The corporate media – that has been studiously ignoring all the reports of Syrian army victories in recent days – has put out the bunting today, because the Pentagon says it has launched a drone strike against “Jihadi John” and is 99% sure it has been successful.
In the spirit of killing two birds with one stone, this day of media celebration is also being used as another handy opportunity for some Corbyn-mockery (haha, he believes in international law, the old fogey!), but mainly it’s about asserting control of the splintering official narrative.
You don’t have to be too much of a cynic to notice this is all dreadfully convenient. Just as with the alleged raid a month or so ago that came complete with heroic video footage of “our boys” running about somewhere firing guns, so this “drone strike” is a very easy and economic way to grab back some of that kudos and credibility that has been ebbing away since Russian entered the Syrian fray. The Empire has been standing on the sidelines, feeling foolish, its ISIS story exposed as a scam, forced to watch while Russia makes a mockery of its Grand Middle East Plan that has been the major focus of foreign policy for fifteen years. It needs an ego-boost. A distraction. A reassertion of its discredited storyline.
But at the same time, there’s not a whole lot it can do, now that Russia is a player. It can’t assert this no-fly zone that was supposed to be the death knell for Assad. It doesn’t want to attack ISIS or al Qaeda, because they are its own proxy forces out there. It can’t afford to tangle too close with Russia’s own campaign, and refuses to openly co-operate. The only thing left is theatre. Which indeed seems to be becoming the preferred option over reality anyway.
All you need is yet another drone strike, aimed at – something, somewhere.., doesn’t really matter what. Then attach the story thatthis drone was targeting the dread “Jihadi John” – and bingo, the media will do the rest for you. For the next few days you’re all heroes again, which will at least buy you a breathing space.
You don’t even need to prove you killed the man/ “media entity” in question. A “high degree of certainty” (whatever that means) is enough to start popping the champagne corks at Empire HQ.
But before we hang out the flags and start cheering even more illegality, it’s never a bad idea to remind ourselves of some of the facts and claims that get left behind in the frantic rush to stay on message.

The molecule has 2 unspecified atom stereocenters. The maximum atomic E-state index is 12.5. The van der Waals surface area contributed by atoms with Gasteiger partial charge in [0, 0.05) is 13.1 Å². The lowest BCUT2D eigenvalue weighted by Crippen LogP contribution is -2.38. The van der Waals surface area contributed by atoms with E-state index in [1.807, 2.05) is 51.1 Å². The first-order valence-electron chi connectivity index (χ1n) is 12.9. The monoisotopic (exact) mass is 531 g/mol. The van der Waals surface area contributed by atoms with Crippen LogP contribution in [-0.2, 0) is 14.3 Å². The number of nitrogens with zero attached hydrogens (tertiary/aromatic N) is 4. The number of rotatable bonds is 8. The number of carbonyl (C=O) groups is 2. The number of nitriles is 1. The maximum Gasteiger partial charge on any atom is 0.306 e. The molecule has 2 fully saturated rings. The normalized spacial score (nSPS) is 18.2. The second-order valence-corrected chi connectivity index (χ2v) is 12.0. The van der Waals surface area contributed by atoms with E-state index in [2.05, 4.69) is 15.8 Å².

Let’s just remind ourselves Jihadi John is a typically liminal scare-figure. His alleged real identity is 27-year old computer programmer, Mohammed Emwazi, though this has never been verified beyond repeat allegation. The media cites intelligence sources and “friends” of Emwazi’s for verification, but details generally lacking. There’s no evidence that Emwazi himself has admitted to being Jihadi John. There was a story in the Telegraph that alleged Emwazi’s father was confirming the claim, but this later turned out to be bogus when his father came forward to say there was no proof of the allegation.
To further muddy the waters the Daily Mail ran a story suggesting there was more than one Jihadi John, and the human rights group CAGE alleged Emwazi was repeatedly courted by MI5 as a possible agent (a good summary of all the anomalies and lacunae surrounding this issue can be found here).
Was/is Emwazi “the real Jihadi John”, or one of several “real Jihadi Johns.” Was/is he a vicious murderer, a frontman for faux snuff movies, both or neither? Is he dead or alive? Was a drone targeted at him, or someone else, or no one?
Frankly, your guess is as good as mine. All we have here, as in so much of the ISIS narrative, is images we can’t verify and stories we can’t prove. Alleged friend allegedly claiming things, alleged one-time hostages allegedly being quoted. The information is piled upon us, repeated, asserted, making it easy to confuse volume with quality. In fact we have no hard evidence here of anything. We barely even have a connected narrative that could be said to make coherent sense.
Refraining from conclusion or judgement is the only sane thing to do in these circumstances.
But the real lesson here and ongoing is how incidental reality has become to the media message. Not one outlet is reminding us of everything we don’t know about this issue. The uncertainties, the anomalies, the claims that contradict each other or just don’t fit.
They are non-issues, non-questions. They deal in a kind of real that no longer exists in popular culture and is firmly despised. No matter how loud they cry out for attention, they receive none.
The dogs bark, but the caravan just rolls by.